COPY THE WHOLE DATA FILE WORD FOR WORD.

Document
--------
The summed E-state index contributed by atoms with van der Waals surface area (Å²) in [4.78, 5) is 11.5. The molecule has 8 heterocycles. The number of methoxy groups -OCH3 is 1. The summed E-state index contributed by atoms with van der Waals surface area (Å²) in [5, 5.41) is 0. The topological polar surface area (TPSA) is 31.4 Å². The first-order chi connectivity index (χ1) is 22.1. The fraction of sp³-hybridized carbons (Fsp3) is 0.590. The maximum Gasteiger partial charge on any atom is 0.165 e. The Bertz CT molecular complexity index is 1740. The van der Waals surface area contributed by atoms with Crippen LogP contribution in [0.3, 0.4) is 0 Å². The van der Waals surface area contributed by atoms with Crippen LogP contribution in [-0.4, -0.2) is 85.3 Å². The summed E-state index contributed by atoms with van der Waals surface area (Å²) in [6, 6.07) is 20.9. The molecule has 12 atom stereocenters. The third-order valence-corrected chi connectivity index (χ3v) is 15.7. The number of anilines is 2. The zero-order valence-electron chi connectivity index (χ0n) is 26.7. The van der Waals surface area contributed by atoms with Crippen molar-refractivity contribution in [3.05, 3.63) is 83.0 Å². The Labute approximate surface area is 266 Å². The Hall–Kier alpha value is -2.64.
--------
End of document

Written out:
The summed E-state index contributed by atoms with van der Waals surface area (Å²) in [4.78, 5) is 11.5. The molecule has 8 heterocycles. The number of methoxy groups -OCH3 is 1. The summed E-state index contributed by atoms with van der Waals surface area (Å²) in [5, 5.41) is 0. The topological polar surface area (TPSA) is 31.4 Å². The first-order chi connectivity index (χ1) is 22.1. The fraction of sp³-hybridized carbons (Fsp3) is 0.590. The maximum Gasteiger partial charge on any atom is 0.165 e. The Bertz CT molecular complexity index is 1740. The van der Waals surface area contributed by atoms with Crippen LogP contribution in [0.3, 0.4) is 0 Å². The van der Waals surface area contributed by atoms with Crippen LogP contribution in [-0.4, -0.2) is 85.3 Å². The summed E-state index contributed by atoms with van der Waals surface area (Å²) in [6, 6.07) is 20.9. The molecule has 12 atom stereocenters. The third-order valence-corrected chi connectivity index (χ3v) is 15.7. The number of anilines is 2. The zero-order valence-electron chi connectivity index (χ0n) is 26.7. The van der Waals surface area contributed by atoms with Crippen molar-refractivity contribution in [3.05, 3.63) is 83.0 Å². The Labute approximate surface area is 266 Å². The Hall–Kier alpha value is -2.64.